Examination procedures include taking the following measurements: patient height, respiration, blood pressure, posture analysis, range of motion, and neurological evaluation for cervical and lumbar coupled motion. Posture patterns and examination findings are correlated to an initial seated seven-view Pettibon radiographic series. A patient-specific care plan was designed correlating subjective and objective findings.
The program consisted of spinal rehabilitative procedures that involved using the Pettibon Weighting System. The care period consisted of daily visits for the first 2 weeks, followed by three times per week for another 10 weeks. Care was then reduced to twice weekly for another 12 weeks, and then once per week thereafter. This care program was based on re-exams performed every 12th visit and re-x-rays at 3-month intervals, or as soon as visible postural changes were apparent.
Initial x-ray findings demonstrated a reversed cervical curve (–9° or a 122% loss). Right lateral occiput and cervical translation. Forward head carriage was 35 mm.
Findings showed a 3° left upper angle, a 4° right lower angle, a 10° left cervico-dorsal angle, a 3° left dorsal-upper dorsal angle, a 9° right dorsal-lower dorsal angle, a 4° left lower dorsal angle, and a left 5° lumbosacral angle.
The lumbar lordosis was reduced by 49% to 18°. Cervical flexion was reduced to 16°, and extension was 37°.
Re-x-ray at 6 weeks revealed a 50% improvement in cervical lordosis. Flexion improved to 50° (N=60) and extension to 66 (N=80).
At the end of 6 months, all lordotic curves were fully restored and the A-P angles were reduced to within normal limits of between 0° and 1°. Forward head carriage was corrected. The lumbo sacral gravitational weight line was restored. Improvements in blood pressure, spirometry, disk height, and overall height were also documented.
The care protocol was a comprehensive program consisting of specific warm-up exercises, spinal correction, neuromuscular re-education, and rehabilitative exercises.
The warm-up exercises, performed on a Pettibon Wobble Chair and the Repetitive Cervical Traction, are designed to stretch the muscles, ligaments, and disks to isolate active motion to the lumbar and cervical spine and its associated structures. The goal of these exercises is to decrease the amount of hysteresis in the white tissues so that the manipulative procedures can overcome this stored energy and focus more on mobilizing the spinal joints effectively. The spinal manipulative procedures used were a combination of a negative-Z adjustment for the restoration of the cervical lordosis and an extension subluxation of skull on atlas; as well as Y and Y-A decompressive occipital and cervical adjustments, an anterior thoracic adjustment applied to the T7-T11 area, and a side posture sacral-specific adjustment performed bilaterally.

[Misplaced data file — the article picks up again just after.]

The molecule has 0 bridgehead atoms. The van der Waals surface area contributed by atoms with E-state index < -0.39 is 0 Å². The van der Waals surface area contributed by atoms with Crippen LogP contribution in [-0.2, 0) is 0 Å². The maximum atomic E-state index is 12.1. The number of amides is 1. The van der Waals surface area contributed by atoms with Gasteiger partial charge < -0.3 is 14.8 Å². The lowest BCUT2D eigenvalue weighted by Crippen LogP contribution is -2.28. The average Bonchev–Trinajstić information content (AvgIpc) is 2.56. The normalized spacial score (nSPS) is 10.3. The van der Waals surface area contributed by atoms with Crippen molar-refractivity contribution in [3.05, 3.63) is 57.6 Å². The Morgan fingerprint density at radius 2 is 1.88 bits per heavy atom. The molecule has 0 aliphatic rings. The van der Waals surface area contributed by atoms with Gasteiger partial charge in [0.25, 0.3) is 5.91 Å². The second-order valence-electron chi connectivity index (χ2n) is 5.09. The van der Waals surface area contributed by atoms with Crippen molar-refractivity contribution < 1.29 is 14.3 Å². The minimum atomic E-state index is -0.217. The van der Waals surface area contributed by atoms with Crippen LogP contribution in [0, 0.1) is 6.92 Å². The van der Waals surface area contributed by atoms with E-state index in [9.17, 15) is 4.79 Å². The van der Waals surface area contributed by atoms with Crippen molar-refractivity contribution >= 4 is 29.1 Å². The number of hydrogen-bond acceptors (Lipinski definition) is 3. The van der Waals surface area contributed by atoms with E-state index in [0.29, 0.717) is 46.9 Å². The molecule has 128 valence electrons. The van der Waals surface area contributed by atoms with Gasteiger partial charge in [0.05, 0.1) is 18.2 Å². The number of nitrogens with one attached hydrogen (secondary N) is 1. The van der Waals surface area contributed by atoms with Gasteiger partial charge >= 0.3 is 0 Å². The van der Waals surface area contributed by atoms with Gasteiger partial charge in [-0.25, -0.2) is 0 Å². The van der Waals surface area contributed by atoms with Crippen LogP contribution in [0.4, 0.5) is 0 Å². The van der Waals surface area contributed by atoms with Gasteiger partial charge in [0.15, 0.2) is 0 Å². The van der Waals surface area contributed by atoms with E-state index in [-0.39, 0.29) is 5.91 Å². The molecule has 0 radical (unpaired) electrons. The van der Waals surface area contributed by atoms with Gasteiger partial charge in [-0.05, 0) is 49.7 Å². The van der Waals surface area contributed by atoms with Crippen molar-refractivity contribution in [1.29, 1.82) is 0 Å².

Spinal manipulative procedures were used in conjunction with active spinal rehabilitation to mobilize all of the cervical, lumbar, and sacroiliac joints so that the rehabilitative exercises and neuromuscular re-education could have a quicker and more immediate effect.
For neuromuscular re-education, a Pettibon anterior head weight was used to force the body to realign the entire spine closer to the center of gravity, through neurological adaptation. In conjunction with the anterior head weight, the patient also wore shoulder weights over the low shoulder. Hip weights were placed around the patient’s waist. This weight placement allowed for correction of the lumbar lordosis and improvement in the scoliotic curve. The strengthening phase of the patient’s care consisted of rehabilitative exercises performed on the Pettibon Linked Trainer. The exercises prescribed were specific to the spinal configuration present on the patient’s radiographic film. This machine involves improving postural-muscle balance, strength, and endurance through isometric exercises. The exercises are performed unilaterally to cause isometric contractions to strengthen the specific weak muscle, thereby rotating and laterally flexing the spine back into alignment.
In addition to the standard office visits, the patient was required to perform specific home rehabilitative care to complement the corrective program.
Home care consisted of using the Pettibon Wobble Chair, Repetitive Cervical Traction, and Body Weighting System for 20 minutes twice daily, and lying on a set of high-density foam blocks called spinal molding once daily for 20 minutes immediately prior to bed.
Additionally, home core strengthening exercises were performed while on foam blocks, which support the cervical and lumbar lordosis during exercise.
The Pettibon System requires that the doctor understand that the most important vertebrae in the body is the skull. The Pettibon System uses the body’s own innate wisdom to restore and correct subluxations and to maintain their correction. The Pettibon promise is to provide health care that enables the human spine to maintain its optimal structure for normal function.
John Lieurance, D.C.
Functional Neurology / Pettibon